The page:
• “The Code on the Door” by Tony Fennelly
    Is there a way to conceal a murder in the middle of a natural disaster? Five months after Katrina, the water is gone and there is no electricity and codes painted on doors by the National Guard to indicate if anyone survived or died in a house are still there. Could the key to solving a crime be in one of those codes?

The Jury Box by Jon L. Breen reviewed recent New Orleans books: Soul Kitchen by Poppy Z. Brite, Tubby Meets Katrina by Tony Dunbar, Rampart Street by David Fulmer, New Orleans Confidential by O’Neil De Noux, Pegasus Descending by James Lee Burke, Married to the Mop by Barbara Colley, Motif for Murder by Laura Childs, and Twisted by Jay Bonansinga.

Advertisement in the issue came from institutions assisting in the rebuilding and supporting the displaced, restitutions of libraries and cultural institutions—such as Covenant House, Save the Children, Contemporary Arts Center in New Orleans, Hurricane Katrina Book Drive Reader to Reader, Inc., Bridge House, Volunteers of America, and Habitat for Humanity.

EQMM editor Janet Hutchings, in her A Word From the Editor, asked, “Will the New Orleans that emerges after Katrina be as inspiring to musicians, artists, and writers as NOLA before the storm?”

An emphatic YES is our answer. Maybe even more inspiring.

Posted in Fiction, Genre, Guest, Historicals, History, Illustration, Magazine, Memorial, Noir, Police Procedurals, Private Eye, review, Setting, Story, Thrillers | Tagged , , , , , , , , , , , , , | 3 Comments


I’ve been watching Endeavour on Masterpiece this summer. For those who haven’t ever tuned in to the series, which is now in its fourth season, the title character is Colin Dexter’s Inspector Morse, depicted in the early years of his career, in the 1960s. Sadly, the mystery world lost Colin Dexter this year; he passed away on March 17. As anyone who has read his Inspector Morse novels (or seen any of the TV series based on them) knows, Colin Dexter was a crossword-puzzle aficionado. Both Morse, and, in the Endeavour TV series, his younger self, are found working crosswords in the course of solving cases, and often the crosswords’ clues trigger reasoning that leads to the solution of the murder investigation. Dexter was a well-known constructor of crossword-puzzle clues even before he began to write the Morse novels. In his piece for The Guardian in memory of the beloved writer, Alan Connor said: “The Morse novels are a celebration of thinking like a crossword solver: it’s a hobby that makes you more sceptical, more nimble, and—at least in the case of Morse—one that saves lives.”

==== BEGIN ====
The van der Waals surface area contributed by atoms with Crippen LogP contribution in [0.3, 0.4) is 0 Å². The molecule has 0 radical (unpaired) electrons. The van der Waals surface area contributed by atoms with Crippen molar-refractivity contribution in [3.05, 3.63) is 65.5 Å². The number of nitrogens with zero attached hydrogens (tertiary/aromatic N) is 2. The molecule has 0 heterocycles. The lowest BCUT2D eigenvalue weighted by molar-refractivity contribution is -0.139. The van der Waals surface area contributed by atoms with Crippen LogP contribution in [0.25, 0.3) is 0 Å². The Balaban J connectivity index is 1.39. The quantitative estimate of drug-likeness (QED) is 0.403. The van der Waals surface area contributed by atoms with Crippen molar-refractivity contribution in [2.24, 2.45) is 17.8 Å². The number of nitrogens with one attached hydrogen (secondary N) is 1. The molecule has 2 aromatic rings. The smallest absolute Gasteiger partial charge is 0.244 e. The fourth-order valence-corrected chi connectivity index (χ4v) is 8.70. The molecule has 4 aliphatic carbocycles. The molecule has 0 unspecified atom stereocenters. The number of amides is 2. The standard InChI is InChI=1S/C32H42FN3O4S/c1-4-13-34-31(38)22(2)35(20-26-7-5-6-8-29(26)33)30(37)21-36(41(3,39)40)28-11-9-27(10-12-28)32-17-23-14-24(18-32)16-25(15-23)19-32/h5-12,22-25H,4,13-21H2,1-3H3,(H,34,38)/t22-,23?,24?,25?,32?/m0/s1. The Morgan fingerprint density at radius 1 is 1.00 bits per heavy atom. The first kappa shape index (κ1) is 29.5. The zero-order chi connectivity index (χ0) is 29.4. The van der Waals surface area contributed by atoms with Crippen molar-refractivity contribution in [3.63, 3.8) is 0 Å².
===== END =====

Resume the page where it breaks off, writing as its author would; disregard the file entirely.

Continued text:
Despite all the whodunit or “puzzle” mysteries I’ve enjoyed and edited over the years, I had never, until a few years ago, been a crossword solver. It all really started for me when my mother, an ardent solver, began losing her vision and could only work her puzzles if someone read her the clues. That someone was usually me, and over the course of time I became a partner in working the puzzles rather than just a reader, gaining a hobby that had never really appealed to me before. Now that I’ve entered that world (even in my very amateurish capacity), it’s a wonder to me that my long-established interest in mysteries didn’t spill over to crosswords earlier.

The crosswords I work are strictly of the straightforward American variety, in which the clues are generally derived from definitions, synonyms, or descriptions, and are sometimes simply fill-in-the-blanks. The British-style crosswords that Morse works are “cryptic,” involving word play—anagrams, rebuses, and so forth—and solving the meaning of the clue is a big part of the challenge. Perhaps solving such puzzles has closer parallels to solving a mystery-fiction puzzle than the American crossword does. Certainly many well-known mystery writers before and after Colin Dexter have incorporated clues in their mysteries that turn on deciphering a name that’s an anagram, or a dying message whose words have a cryptic meaning. But even American crosswords frequently incorporate clues that are not intended to be taken straightforwardly (they’re usually flagged with a question mark) and they sometimes have overall themes that can be tricky to identify too. It seems to me, therefore, that it’s impossible to work crosswords of any sort without learning to think laterally.